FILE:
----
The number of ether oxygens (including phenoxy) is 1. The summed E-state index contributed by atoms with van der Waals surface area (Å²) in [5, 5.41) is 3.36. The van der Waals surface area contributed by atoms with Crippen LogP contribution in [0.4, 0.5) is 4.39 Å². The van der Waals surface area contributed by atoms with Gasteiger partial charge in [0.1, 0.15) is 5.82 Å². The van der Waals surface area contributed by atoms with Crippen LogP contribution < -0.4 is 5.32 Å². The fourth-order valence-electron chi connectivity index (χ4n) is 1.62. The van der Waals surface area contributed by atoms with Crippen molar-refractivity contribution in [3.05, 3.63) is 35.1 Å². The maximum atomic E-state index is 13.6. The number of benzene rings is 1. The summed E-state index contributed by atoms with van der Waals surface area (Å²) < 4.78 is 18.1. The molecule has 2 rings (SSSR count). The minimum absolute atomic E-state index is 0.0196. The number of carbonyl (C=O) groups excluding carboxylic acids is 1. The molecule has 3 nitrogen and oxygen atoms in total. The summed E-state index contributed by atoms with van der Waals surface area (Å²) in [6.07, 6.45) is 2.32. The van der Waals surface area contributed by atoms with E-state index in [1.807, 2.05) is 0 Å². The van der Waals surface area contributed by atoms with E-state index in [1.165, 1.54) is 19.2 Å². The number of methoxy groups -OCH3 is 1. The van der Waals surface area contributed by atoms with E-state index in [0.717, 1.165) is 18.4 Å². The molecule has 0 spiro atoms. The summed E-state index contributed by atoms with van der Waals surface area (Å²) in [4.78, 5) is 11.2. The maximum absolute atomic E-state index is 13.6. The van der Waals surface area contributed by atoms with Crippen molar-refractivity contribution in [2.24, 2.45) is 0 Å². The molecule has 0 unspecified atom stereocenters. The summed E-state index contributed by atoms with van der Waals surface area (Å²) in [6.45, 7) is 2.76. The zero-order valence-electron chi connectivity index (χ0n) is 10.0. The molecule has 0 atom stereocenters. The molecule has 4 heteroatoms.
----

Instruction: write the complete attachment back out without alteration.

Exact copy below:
The number of ether oxygens (including phenoxy) is 1. The summed E-state index contributed by atoms with van der Waals surface area (Å²) in [5, 5.41) is 3.36. The van der Waals surface area contributed by atoms with Crippen LogP contribution in [0.4, 0.5) is 4.39 Å². The van der Waals surface area contributed by atoms with Gasteiger partial charge in [0.1, 0.15) is 5.82 Å². The van der Waals surface area contributed by atoms with Crippen LogP contribution < -0.4 is 5.32 Å². The fourth-order valence-electron chi connectivity index (χ4n) is 1.62. The van der Waals surface area contributed by atoms with Crippen molar-refractivity contribution in [3.05, 3.63) is 35.1 Å². The maximum atomic E-state index is 13.6. The number of benzene rings is 1. The summed E-state index contributed by atoms with van der Waals surface area (Å²) < 4.78 is 18.1. The molecule has 2 rings (SSSR count). The minimum absolute atomic E-state index is 0.0196. The number of carbonyl (C=O) groups excluding carboxylic acids is 1. The molecule has 3 nitrogen and oxygen atoms in total. The summed E-state index contributed by atoms with van der Waals surface area (Å²) in [6.07, 6.45) is 2.32. The van der Waals surface area contributed by atoms with E-state index in [1.807, 2.05) is 0 Å². The van der Waals surface area contributed by atoms with E-state index in [1.165, 1.54) is 19.2 Å². The number of methoxy groups -OCH3 is 1. The van der Waals surface area contributed by atoms with E-state index in [0.717, 1.165) is 18.4 Å². The molecule has 0 spiro atoms. The summed E-state index contributed by atoms with van der Waals surface area (Å²) in [4.78, 5) is 11.2. The maximum absolute atomic E-state index is 13.6. The van der Waals surface area contributed by atoms with Crippen molar-refractivity contribution in [2.24, 2.45) is 0 Å². The molecule has 0 unspecified atom stereocenters. The summed E-state index contributed by atoms with van der Waals surface area (Å²) in [6.45, 7) is 2.76. The zero-order valence-electron chi connectivity index (χ0n) is 10.0. The molecule has 0 atom stereocenters. The molecule has 4 heteroatoms.